What to Do?

Though the results of this study give us valuable information, it can be difficult to figure out how to use it in our daily lives. Does this mean breakfast isn’t important? What should you do if you’re trying to lose weight?

Every individual is different, and in the end, it’s up to you to listen to your body and make the best choices based on your own experience. Following, however, are a few things you may want to consider when making a choice about breakfast:

  1. Remember breakfast is only one thing: Your overall weight loss effort must involve everything you do, including your total calorie intake, what kind of foods you’re eating (see our post on calorie density), how much you’re exercising or even moving (rather than sitting), getting enough sleep, and managing stress.
  2. Listen to your body: There’s no sense in eating a huge breakfast filled with eggs, meat, and yogurt if you wake up and you’re not hungry. Eating breakfast does jumpstart your metabolism—that much we know. But you may be fine with a grapefruit, a green smoothie, or a fruit cup.
  3. Avoid being overly hungry: The trap for when struggling with weight loss is starving yourself. Letting yourself get overly hungry most often leads to blood sugar crashes and overeating. If you skip or eat a light breakfast, think about having an early lunch so you don’t overdo it at your next meal, or have a healthy mid-morning snack.
  4. Establish a new routine: Routine is important to weight loss, but it can also contribute to weight gain. If you’re gaining weight or are overweight, most likely your current routine is not working. You need to find a new, healthier routine, but once you find it, stick with it—and that includes your sleeping and waking times. The more you stick to a regular sleep routine, the more likely you’ll be to sleep well, which also helps you maintain a healthy weight. In addition, try to eat, snack, and exercise at about the same times every day. If this is impossible, try mapping out your schedule and maintain a general sameness week by week.
  5. Don’t write off the importance of a good breakfast: Although researchers used the breakfast-weight gain theory to show that many studies can overstate their results, that doesn’t mean that you should avoid or skip breakfast to lose weight. One 2010 study, for instance, found that the first meal of the day appears to program the metabolism for the rest of the day. The Mayo Clinic adds that breakfast can reduce hunger later in the day, which can be good for weight loss, since studies have shown that snacking late at night is associated with weight gain. Breakfast is also linked with giving you energy, so you’re more likely to be active the rest of the day. Finally, note that this recent meta-analysis did show that breakfast skipping and obesity are related—it just couldn’t confirm that one caused the other. That means that breakfast may still influence weight gain. We just need more studies to find out.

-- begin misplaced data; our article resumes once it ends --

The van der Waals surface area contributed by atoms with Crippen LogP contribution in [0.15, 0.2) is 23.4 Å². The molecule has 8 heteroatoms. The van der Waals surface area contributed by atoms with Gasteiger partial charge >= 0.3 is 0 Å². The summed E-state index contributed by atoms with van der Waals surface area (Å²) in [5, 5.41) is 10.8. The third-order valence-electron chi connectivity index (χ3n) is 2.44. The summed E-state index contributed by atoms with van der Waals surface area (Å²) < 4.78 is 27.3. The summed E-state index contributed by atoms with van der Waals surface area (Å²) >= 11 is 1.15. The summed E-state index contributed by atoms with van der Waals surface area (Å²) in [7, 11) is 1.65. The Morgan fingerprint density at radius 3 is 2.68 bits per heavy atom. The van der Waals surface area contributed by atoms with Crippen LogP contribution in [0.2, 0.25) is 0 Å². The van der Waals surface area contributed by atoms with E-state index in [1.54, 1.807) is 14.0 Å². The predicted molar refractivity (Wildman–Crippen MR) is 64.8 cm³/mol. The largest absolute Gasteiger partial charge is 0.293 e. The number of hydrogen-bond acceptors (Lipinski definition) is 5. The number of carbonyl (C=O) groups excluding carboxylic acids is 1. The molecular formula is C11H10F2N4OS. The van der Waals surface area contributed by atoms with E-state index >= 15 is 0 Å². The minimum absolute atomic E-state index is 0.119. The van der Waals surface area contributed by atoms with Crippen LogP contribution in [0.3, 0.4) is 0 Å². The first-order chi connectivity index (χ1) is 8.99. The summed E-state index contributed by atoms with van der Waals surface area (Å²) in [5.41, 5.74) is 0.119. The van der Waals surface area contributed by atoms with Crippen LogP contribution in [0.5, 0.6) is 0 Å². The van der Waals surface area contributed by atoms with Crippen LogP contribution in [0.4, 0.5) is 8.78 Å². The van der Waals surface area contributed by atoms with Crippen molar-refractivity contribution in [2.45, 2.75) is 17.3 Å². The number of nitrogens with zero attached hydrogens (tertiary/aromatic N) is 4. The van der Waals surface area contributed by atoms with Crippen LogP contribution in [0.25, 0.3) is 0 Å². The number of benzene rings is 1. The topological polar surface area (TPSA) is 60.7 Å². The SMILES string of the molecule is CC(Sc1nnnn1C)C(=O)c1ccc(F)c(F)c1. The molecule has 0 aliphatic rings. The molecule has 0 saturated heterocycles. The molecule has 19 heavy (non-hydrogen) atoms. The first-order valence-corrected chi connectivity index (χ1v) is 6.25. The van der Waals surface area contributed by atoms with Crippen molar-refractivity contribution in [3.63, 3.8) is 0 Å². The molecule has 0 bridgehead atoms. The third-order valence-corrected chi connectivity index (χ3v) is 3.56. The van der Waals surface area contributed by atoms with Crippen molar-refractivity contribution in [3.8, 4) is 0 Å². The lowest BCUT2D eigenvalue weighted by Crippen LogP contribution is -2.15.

Do you make it a habit to eat breakfast every day? What do you think of this study?

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Brown AW, et al., “Belief beyond the evidence: using the proposed effect of breakfast on obesity to show 2 practices that distort scientific evidence,” American Journal of Clinical Nutrition, 2013 Sep. 4,

Anahad O’Conner, “Myths Surround Breakfast and Weight,” NY Times, September 10, 2013,

Fiona Macrae, “Breakfast like a king: Why a high fat bacon and eggs meal is healthiest start to the day (but only first thing),” Daily Mail, March 31, 2010,

Colleen M. Story

Colleen M. Story

Colleen M. Story, a northwest-based writer, editor, and ghostwriter, has been creating non-fiction materials for individuals, corporations, and commercial magazines for over 17 years. She specializes in the health and wellness field, where she writes and ghostwrites books, e-books, blogs, magazine articles, and more.

Colleen is the founder of Writing and Wellness. Her fantasy novel, “Rise of the Sidenah,” was released with Jupiter Gardens Press in September 2015. Her literary novel, “Loreena’s Gift,” is forthcoming in spring 2016 from Dzanc Books. She lives in Idaho.